Brooklyn Heights

Remsen Manor hotel cleared to open in historic Franklin Building

June 19, 2019 Lore Croghan
Here’s the revised design for 186 Remsen St., which will be turned into a hotel. Rendering by HOK via the Landmarks Preservation Commission

After sitting vacant since 1998, a landmarked Brooklyn Heights office building will be turned into a hotel.

The city Landmarks Preservation Commission voted unanimously on Tuesday to approve revised plans for the renovation and adaptive reuse of 1880s Romanesque Revival-style 186 Remsen St. 

Commission Chairperson Sarah Carroll called the project “a great opportunity for restoration and a new life for this building.”

The design of the terra-cotta panels on 186 Remsen St.’s addition will be modified. Rendering by HOK via the Landmarks Preservation Commission
The design of the terra-cotta panels on 186 Remsen St.’s addition will be modified. Rendering by HOK via the Landmarks Preservation Commission

The commission’s approval of the design of Remsen Manor — as the 37-room hotel will be called — comes with a caveat.

Architecture firm HOK must work with LPC staff members to modify the pale terra-cotta panels that will be used on the facade of an addition to the 19th-century landmark.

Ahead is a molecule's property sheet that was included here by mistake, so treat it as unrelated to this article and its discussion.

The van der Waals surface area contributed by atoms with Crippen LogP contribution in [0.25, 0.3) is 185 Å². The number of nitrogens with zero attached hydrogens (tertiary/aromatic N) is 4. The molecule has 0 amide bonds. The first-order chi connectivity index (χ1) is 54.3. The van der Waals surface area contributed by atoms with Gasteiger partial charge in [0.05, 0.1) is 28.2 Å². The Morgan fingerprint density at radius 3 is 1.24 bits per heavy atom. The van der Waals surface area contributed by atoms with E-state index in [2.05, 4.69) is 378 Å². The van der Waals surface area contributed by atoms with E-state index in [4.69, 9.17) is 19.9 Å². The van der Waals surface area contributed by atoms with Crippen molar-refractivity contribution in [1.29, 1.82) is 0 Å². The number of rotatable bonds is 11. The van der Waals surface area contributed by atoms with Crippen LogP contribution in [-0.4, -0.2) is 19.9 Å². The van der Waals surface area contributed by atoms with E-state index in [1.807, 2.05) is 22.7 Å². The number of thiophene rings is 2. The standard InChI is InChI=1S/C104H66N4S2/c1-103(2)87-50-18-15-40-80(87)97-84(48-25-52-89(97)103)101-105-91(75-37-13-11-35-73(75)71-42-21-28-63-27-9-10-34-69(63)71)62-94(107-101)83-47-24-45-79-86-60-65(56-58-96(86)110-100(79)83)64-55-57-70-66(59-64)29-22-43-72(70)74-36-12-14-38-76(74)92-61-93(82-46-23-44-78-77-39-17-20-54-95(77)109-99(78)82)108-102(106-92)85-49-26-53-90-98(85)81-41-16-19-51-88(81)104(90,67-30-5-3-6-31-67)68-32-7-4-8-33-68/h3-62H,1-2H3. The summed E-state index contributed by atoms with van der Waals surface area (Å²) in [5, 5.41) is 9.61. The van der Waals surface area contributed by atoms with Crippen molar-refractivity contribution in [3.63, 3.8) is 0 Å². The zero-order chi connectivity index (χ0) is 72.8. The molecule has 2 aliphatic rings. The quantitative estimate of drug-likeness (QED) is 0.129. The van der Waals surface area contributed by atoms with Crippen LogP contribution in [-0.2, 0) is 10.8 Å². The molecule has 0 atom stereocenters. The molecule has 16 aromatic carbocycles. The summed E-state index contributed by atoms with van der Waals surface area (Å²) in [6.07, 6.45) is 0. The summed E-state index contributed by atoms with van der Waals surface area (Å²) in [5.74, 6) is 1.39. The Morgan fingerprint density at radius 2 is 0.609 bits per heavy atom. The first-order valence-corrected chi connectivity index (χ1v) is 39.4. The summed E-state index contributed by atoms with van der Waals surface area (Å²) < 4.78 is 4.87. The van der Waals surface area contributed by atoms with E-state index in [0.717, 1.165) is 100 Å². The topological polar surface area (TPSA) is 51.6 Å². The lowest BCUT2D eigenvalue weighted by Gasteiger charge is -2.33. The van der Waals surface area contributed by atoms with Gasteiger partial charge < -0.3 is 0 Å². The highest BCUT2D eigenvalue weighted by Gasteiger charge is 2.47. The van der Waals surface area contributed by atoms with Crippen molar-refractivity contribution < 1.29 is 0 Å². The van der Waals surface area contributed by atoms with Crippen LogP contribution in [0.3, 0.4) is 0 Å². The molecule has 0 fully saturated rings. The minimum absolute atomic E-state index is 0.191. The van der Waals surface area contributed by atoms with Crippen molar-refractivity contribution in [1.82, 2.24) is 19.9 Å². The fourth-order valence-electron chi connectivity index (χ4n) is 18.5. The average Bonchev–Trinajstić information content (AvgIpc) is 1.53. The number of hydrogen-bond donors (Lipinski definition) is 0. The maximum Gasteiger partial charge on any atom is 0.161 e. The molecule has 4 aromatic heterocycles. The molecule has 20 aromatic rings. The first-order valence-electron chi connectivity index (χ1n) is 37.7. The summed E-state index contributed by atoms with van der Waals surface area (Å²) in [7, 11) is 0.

To people on street level, the terra-cotta panels might look like “precast concrete used in jails,” Commissioner Frederick Bland said before the vote. Other commissioners found the terra-cotta facade problematic as well.

The Remsen Street property is located in the Borough Hall Skyscraper Historic District in a promising site for a hotel — right next to St. Francis College and just down the street from Brooklyn Borough Hall.

Brick, brownstone and terra-cotta 186 Remsen St. was designed by the Parfitt Brothers, an important architecture firm of yesteryear. The property’s original tenant was Franklin Trust, so preservationists call the property the Franklin Building.

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It is currently six stories tall because its top two floors burned down in a 1950s fire. They will be reconstructed according to a historically appropriate design.

This recessed door is part of 186 Remsen St.’s revised design. Rendering by HOK via the Landmarks Preservation Commission
This recessed door is part of 186 Remsen St.’s revised design. Rendering by HOK via the Landmarks Preservation Commission

The property’s planned addition will be six stories tall and will be set back 52 feet from the street wall.

The developer of Remsen Manor Is Upventures LLC, founded by Tony Greenberg. The building belongs to a limited liability company in which Joseph P. Day’s head honcho Larry Wohl is involved.

Follow reporter Lore Croghan on Twitter.

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